Usually the victim (cursed or bitten) is aware that he is losing control of himself, but takes a bit longer to put two and two together that he is in fact the wolf. Even when he comes to the realization that he is a monster, he also realizes that he kills at random and cannot control himself. Usually the wolf man will tell the woman he loves, or his family, this information: "Stay away from me, I don't know what I will do, I only know that I am a monster" etc, etc. The major point is that these observations are made only when the monster is human.

A lot of werewolf films put in a "five second moment of truth" in which the wolf (the animal, not the man), who is cornered at this point by those who would shoot him, recognizes what he is. This tends to happen with the help of a loved one, who is about to be torn to shreds by the monster: You know it's me, you know you love me, I know it's you in there and not some monster, etc. The heroine pleads, the wolf makes eye contact with his lover, or whimpers, or some form of acknowledgement occurs in--you guessed it--five seconds. The connection is made, then the wolf succumbs to its inherent nature to kill...but during the human connection it experiences, the creature is made vulnerable. After the five seconds of 'emotion' the sixth second is the wolf returned, and the guns have gone off by that point.

This story stays away from that. The werewolf does not pause to reflect that it is about to kill a child in a wheelchair. Even more surprising--the werewolf has deliberately sought Marty out to kill him. We are back to premeditation again, a most human concept indeed!  Marty has solved the mystery of who the werewolf is, and begins to send him taunting letters, such as "I Know Who You Are" and "Why Don't You Kill Yourself?" (110-111) but Marty does this anonymously, waiting for any (or no reaction) to confirm that he has properly identified the man behind the monster.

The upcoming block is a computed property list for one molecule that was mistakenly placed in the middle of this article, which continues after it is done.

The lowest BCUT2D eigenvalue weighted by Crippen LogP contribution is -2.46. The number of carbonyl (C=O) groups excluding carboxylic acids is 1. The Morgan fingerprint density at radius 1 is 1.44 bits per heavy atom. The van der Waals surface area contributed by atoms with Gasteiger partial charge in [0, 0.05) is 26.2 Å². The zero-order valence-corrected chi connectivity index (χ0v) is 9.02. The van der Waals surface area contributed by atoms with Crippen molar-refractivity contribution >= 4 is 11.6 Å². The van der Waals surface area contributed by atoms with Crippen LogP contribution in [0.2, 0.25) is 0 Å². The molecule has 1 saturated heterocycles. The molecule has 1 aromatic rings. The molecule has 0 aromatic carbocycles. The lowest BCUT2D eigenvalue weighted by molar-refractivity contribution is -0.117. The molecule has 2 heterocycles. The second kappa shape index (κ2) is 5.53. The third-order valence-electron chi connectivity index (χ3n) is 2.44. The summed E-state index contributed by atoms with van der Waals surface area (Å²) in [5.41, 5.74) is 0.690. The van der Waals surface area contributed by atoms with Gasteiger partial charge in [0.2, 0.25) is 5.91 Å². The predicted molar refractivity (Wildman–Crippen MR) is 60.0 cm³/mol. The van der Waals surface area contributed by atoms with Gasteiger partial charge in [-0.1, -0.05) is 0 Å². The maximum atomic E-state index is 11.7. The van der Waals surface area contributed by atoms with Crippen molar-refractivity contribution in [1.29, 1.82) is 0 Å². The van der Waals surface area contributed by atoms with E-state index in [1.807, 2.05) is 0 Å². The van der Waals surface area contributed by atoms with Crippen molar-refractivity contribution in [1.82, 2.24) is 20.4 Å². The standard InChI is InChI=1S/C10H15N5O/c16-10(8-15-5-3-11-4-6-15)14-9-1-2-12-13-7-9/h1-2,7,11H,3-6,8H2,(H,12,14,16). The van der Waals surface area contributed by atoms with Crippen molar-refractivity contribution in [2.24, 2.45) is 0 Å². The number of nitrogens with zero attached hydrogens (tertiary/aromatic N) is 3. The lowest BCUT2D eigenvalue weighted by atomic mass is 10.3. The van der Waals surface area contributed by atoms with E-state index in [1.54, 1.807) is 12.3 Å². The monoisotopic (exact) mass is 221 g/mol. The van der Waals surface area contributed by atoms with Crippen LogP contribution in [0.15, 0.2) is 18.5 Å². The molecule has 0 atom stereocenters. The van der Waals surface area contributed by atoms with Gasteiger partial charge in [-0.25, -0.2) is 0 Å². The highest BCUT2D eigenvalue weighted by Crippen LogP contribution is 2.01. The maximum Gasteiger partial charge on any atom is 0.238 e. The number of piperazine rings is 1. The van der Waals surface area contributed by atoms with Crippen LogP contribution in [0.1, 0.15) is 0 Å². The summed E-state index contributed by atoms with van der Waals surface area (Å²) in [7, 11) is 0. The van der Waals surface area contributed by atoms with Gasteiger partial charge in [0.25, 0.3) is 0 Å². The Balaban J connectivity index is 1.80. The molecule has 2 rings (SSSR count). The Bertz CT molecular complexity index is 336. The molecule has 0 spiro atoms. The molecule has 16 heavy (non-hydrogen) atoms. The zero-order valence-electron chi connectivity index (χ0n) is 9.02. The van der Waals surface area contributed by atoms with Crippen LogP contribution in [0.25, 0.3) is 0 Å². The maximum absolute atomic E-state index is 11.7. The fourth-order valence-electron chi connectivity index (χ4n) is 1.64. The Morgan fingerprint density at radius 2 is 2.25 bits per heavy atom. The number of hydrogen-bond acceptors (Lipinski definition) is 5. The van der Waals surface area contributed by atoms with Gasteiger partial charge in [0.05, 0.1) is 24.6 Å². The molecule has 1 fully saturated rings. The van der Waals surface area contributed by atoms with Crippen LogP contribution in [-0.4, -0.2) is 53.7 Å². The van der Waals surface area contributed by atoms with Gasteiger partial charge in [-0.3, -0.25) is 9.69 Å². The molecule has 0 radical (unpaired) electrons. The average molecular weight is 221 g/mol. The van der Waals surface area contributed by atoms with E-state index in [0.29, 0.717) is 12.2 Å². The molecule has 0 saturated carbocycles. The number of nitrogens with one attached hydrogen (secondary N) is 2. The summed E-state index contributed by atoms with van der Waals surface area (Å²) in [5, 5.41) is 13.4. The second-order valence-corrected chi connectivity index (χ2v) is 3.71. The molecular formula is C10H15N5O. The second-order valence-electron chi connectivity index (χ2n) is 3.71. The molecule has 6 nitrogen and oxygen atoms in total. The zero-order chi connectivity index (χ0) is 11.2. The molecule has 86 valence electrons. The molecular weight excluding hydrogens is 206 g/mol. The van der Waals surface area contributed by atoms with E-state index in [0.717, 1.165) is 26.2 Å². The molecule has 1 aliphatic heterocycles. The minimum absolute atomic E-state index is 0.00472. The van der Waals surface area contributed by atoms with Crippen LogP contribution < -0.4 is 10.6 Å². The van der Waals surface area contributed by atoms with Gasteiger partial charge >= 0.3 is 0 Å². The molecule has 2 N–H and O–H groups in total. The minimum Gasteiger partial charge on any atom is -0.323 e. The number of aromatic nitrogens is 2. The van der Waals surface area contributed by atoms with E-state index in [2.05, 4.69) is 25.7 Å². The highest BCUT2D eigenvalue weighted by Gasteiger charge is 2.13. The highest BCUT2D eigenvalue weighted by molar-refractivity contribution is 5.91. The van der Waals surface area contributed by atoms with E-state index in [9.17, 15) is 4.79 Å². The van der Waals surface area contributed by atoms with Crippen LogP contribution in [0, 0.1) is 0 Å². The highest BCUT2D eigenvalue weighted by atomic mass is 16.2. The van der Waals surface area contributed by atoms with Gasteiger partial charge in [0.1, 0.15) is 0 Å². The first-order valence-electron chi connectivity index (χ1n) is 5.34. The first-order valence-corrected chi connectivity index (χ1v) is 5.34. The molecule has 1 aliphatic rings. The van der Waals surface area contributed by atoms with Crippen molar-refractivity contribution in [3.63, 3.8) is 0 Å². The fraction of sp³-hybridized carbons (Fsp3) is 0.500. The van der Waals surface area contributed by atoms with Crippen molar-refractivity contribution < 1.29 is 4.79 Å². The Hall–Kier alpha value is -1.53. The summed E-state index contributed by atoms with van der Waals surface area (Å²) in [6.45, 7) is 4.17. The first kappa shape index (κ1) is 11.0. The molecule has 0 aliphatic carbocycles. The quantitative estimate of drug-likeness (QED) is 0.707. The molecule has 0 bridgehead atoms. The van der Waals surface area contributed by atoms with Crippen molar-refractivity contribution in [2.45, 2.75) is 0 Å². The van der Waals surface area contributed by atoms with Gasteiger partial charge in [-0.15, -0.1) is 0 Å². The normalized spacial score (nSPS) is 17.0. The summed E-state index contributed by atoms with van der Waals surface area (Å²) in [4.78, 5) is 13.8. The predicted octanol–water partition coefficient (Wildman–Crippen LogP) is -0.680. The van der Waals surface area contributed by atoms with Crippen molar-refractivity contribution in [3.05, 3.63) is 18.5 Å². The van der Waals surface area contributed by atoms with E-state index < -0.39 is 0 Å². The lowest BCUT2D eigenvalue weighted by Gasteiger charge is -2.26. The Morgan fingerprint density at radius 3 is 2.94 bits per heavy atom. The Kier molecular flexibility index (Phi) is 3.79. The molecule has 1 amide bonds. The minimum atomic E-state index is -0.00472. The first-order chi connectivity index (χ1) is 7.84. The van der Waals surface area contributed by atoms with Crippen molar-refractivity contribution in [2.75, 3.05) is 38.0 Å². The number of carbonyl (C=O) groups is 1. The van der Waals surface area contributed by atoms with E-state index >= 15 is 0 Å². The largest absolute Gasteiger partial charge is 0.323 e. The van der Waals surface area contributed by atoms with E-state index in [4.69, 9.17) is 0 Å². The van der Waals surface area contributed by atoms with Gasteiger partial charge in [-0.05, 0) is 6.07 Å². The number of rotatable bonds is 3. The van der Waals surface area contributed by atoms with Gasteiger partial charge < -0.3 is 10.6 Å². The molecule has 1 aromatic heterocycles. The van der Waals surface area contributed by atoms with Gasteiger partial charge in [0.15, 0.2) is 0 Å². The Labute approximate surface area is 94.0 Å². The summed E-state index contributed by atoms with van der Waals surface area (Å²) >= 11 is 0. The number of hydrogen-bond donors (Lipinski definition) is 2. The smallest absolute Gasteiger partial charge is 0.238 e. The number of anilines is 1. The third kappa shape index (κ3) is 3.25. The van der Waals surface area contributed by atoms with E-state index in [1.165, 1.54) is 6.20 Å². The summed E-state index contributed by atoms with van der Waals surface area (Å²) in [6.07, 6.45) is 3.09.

A final letter is sent out, and Marty signs his full name to it, revealing his identity. As Marty expected, the wolf man comes to call, and since Marty waited for him with a .45 Magnum and silver bullets, you know how this story will end.

What's interesting is that with this werewolf, the human and animal sides never completely subverted each other. For almost the entire story, the wolf man was a man, or a wolf, but never both at the same time....until the final scene. It was a fusion of identities, a new type of consciousness that would allow an animal to have a preconceived motive to kill. This is what made the book particularly interesting for me.

Work Cited

King, Stephen. Cycle of the Werewolf. New York: Signet, 1985. Print.

4 comments:

  1. Kristina, I loved your description of that split-second of uncertainty the monsters seem to face at the climactic moments. I have certainly seen plenty, even in my limited exposure to monsters. I suppose it is a fantasy dear to the human heart that humanity cannot be extinguished completely, no matter what virus, curse, possession or mutation is at work.

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  2. I think it's extra creepy that Marty's in a wheelchair. Nice touch there, Stephen!

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  3. KATHLEEN--Thank you for your comment. You wrote:
    "I suppose it is a fantasy dear to the human heart that humanity cannot be extinguished completely, no matter what virus, curse, possession or mutation is at work." Great observation. I know in genre fiction there is the repeated notion of the author's contract with the reader...and I think you've mentioned something that speculative fiction fans have come to expect from their authors. Good call!

    ANITA--I thought it was an interesting way to go. As far as I can recall, in all of my reading I have never encountered a wheelchair-bound hero...let alone a wheelchair-bound werewolf killer. Pretty cool!

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  4. The reason I like the wheelchair is that it makes Marty THAT MUCH MORE vulnerable...it's why I like to put kids in tough situations in my own writing...they're already at a disadvantage because they're kids, and then I throw other stuff at them, too. It's cool.